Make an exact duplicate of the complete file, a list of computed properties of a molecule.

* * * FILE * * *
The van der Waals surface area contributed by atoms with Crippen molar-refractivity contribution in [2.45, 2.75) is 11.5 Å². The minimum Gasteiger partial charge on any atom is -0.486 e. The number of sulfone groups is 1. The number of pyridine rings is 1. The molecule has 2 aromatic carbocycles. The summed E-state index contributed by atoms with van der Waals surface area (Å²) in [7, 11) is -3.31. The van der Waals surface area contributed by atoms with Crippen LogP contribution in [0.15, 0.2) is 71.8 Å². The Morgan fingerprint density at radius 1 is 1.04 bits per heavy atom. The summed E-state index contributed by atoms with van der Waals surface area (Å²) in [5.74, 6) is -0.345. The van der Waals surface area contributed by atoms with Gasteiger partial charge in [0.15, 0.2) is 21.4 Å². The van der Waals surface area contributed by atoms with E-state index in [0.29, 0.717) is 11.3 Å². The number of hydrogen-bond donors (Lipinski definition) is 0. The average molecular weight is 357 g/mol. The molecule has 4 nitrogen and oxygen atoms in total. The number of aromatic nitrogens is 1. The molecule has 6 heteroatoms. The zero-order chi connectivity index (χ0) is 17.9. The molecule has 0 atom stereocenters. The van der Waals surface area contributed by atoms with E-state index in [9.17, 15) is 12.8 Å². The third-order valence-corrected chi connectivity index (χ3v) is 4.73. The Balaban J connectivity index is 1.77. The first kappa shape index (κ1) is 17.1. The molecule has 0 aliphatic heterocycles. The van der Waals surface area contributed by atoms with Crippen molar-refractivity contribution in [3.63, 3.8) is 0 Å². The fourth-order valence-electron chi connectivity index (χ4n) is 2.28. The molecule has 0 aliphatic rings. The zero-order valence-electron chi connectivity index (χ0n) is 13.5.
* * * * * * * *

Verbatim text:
The van der Waals surface area contributed by atoms with Crippen molar-refractivity contribution in [2.45, 2.75) is 11.5 Å². The minimum Gasteiger partial charge on any atom is -0.486 e. The number of sulfone groups is 1. The number of pyridine rings is 1. The molecule has 2 aromatic carbocycles. The summed E-state index contributed by atoms with van der Waals surface area (Å²) in [7, 11) is -3.31. The van der Waals surface area contributed by atoms with Crippen LogP contribution in [0.15, 0.2) is 71.8 Å². The Morgan fingerprint density at radius 1 is 1.04 bits per heavy atom. The summed E-state index contributed by atoms with van der Waals surface area (Å²) in [5.74, 6) is -0.345. The van der Waals surface area contributed by atoms with Gasteiger partial charge in [0.15, 0.2) is 21.4 Å². The van der Waals surface area contributed by atoms with E-state index in [0.29, 0.717) is 11.3 Å². The number of hydrogen-bond donors (Lipinski definition) is 0. The average molecular weight is 357 g/mol. The molecule has 4 nitrogen and oxygen atoms in total. The number of aromatic nitrogens is 1. The molecule has 6 heteroatoms. The zero-order chi connectivity index (χ0) is 17.9. The molecule has 0 atom stereocenters. The van der Waals surface area contributed by atoms with E-state index in [9.17, 15) is 12.8 Å². The third-order valence-corrected chi connectivity index (χ3v) is 4.73. The Balaban J connectivity index is 1.77. The first kappa shape index (κ1) is 17.1. The molecule has 0 aliphatic heterocycles. The van der Waals surface area contributed by atoms with Crippen molar-refractivity contribution in [3.63, 3.8) is 0 Å². The fourth-order valence-electron chi connectivity index (χ4n) is 2.28. The molecule has 0 aliphatic rings. The zero-order valence-electron chi connectivity index (χ0n) is 13.5.